Whole Foods supermarket bans poppies on employees uniforms

Whole Foods supermarket bans poppies on employees uniforms
WatchAn international chain of supermarkets is banning employees from wearing poppies this November while working. On Wednesday, Whole Foods ordered staff to take them off, saying they are not part of the uniform. Mary Griffin reports.

At a Whole Foods store in Saanich, staff are issued a uniform and it comes with a name tag.

But this November, no poppy can be on a Whole Foods uniform. The company’s policy prohibits staff from wearing them at work and it’s become a sticking point for some that work there and those that shop there as well.

Whole Foods has issued the following statements.

“The updated company dress code provides our Team Members with one simplified and unified policy to follow when working in our stores. Like many of our policies, our dress code is in place to ensure that we are prioritizing operational safety and serving our customers by keeping the focus in our stores on selling the highest quality food and fulfilling Whole Foods Market’s purpose of Nourishing People and the Planet,”

“All Whole Foods Market stores in Canada are proud to be donating to the Legion’s Poppy Campaign this year in honour of Remembrance Day. In total, we are donating more than $8,000 across our stores. Team Members will also have the opportunity to select the Legion to receive additional funds from their store location as part of our community giving program. As in previous years, we invite those in our stores to join us in observing a moment of silence on November 11, at 11 a.m.,” the company said.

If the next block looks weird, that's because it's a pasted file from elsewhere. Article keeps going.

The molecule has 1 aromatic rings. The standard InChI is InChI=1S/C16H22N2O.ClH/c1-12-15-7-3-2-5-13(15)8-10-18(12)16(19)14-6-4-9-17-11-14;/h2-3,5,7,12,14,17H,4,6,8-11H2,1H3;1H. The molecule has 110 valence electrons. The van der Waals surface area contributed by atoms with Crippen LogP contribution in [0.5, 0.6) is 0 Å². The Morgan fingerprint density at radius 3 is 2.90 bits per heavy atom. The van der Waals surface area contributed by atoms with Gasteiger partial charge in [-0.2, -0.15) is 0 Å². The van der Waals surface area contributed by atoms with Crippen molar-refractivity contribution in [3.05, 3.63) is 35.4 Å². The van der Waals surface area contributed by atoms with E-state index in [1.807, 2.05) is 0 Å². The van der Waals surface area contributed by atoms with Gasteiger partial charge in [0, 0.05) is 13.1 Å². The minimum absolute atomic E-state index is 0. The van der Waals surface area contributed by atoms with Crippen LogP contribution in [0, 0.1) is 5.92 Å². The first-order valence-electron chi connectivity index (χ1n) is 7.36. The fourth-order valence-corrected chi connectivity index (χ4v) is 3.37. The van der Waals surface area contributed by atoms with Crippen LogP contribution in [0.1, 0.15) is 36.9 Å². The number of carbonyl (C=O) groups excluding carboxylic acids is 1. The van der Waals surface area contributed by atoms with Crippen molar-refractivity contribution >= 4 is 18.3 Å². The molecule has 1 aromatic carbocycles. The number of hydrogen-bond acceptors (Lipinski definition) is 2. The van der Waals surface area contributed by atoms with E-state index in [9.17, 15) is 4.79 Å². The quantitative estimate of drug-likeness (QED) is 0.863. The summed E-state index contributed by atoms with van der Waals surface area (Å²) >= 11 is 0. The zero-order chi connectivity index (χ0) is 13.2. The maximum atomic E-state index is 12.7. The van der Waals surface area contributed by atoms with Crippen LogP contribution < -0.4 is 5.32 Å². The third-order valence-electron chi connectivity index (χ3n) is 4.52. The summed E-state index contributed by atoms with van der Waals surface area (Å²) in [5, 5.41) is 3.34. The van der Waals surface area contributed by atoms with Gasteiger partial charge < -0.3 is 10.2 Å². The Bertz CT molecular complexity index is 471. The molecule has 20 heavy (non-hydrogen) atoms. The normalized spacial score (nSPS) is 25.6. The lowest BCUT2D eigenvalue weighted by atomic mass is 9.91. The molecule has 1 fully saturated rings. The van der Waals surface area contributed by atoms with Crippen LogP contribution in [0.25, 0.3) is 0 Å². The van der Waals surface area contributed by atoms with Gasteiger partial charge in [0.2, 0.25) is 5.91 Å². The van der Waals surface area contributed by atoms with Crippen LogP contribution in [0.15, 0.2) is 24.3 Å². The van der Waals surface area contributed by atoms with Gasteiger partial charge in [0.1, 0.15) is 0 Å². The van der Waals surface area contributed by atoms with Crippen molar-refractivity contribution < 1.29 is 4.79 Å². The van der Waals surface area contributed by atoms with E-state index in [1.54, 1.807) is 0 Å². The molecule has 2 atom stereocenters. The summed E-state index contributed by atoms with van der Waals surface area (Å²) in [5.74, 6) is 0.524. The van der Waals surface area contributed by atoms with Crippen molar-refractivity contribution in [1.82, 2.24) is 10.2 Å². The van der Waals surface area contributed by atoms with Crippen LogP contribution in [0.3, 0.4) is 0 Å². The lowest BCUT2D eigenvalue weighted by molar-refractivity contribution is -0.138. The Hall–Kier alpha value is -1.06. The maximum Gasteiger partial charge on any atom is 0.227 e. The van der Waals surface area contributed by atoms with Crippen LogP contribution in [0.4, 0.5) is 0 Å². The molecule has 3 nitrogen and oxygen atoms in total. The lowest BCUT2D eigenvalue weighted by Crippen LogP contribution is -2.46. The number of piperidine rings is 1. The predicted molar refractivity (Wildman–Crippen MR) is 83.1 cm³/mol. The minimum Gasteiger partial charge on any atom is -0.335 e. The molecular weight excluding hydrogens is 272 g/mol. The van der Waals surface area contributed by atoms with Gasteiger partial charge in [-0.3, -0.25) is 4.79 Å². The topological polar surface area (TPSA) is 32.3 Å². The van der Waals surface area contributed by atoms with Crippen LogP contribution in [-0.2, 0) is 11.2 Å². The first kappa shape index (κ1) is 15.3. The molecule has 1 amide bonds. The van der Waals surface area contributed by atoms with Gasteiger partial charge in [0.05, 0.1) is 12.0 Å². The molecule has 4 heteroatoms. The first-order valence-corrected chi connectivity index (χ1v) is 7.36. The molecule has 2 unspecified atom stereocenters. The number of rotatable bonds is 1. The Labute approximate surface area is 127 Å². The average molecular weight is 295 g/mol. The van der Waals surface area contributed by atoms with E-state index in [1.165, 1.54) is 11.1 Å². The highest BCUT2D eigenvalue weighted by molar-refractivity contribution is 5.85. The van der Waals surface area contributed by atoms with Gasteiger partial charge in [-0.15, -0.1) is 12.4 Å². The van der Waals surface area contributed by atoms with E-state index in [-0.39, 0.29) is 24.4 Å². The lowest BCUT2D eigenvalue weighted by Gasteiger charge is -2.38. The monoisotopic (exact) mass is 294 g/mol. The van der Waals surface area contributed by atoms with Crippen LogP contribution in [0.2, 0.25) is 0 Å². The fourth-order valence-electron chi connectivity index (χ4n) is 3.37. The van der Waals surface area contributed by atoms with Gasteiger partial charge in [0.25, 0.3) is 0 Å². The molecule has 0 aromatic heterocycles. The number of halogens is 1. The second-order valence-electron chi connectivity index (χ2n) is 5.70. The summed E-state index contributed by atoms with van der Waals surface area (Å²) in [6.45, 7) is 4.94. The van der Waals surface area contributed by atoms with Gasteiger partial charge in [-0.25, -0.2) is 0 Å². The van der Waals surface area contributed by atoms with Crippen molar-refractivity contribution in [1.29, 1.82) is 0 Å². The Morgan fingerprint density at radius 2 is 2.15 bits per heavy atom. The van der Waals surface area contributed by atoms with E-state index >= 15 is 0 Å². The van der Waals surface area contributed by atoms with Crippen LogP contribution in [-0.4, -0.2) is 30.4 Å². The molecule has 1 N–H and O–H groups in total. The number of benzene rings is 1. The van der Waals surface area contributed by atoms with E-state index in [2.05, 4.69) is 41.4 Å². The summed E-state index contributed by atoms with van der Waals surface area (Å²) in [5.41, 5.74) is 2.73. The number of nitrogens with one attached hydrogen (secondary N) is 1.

“I’d love to see everybody with a poppy on,” said Angus Stanfield, a volunteer in charge of poppy sales for the Royal Canadian Legion in Greater Victoria.

He said he’s heard about concerns from grocery stores regarding poppies as the pin can be sharp if the poppy falls off clothes. But there is a solution.  The pin in the centre of the Legion’s standard poppies can be removed and replaced with a lapel pin, so there is no sharp pin.

But so far, there have been no requests for the pins from any grocery store.

“But I think that is easily explained. I don’t think they would be aware of it. We have a few hundred of these right now. We’ve been selling them for two dollars a piece just to help the campaign,” Stanfield said.

Island Health has also is not aware of any food safety policy preventing staff from wearing them while on shift at grocery stores.

The lapel poppies are available at most Royal Canadian Legions until Nov. 11.


Mary GriffinMary Griffin

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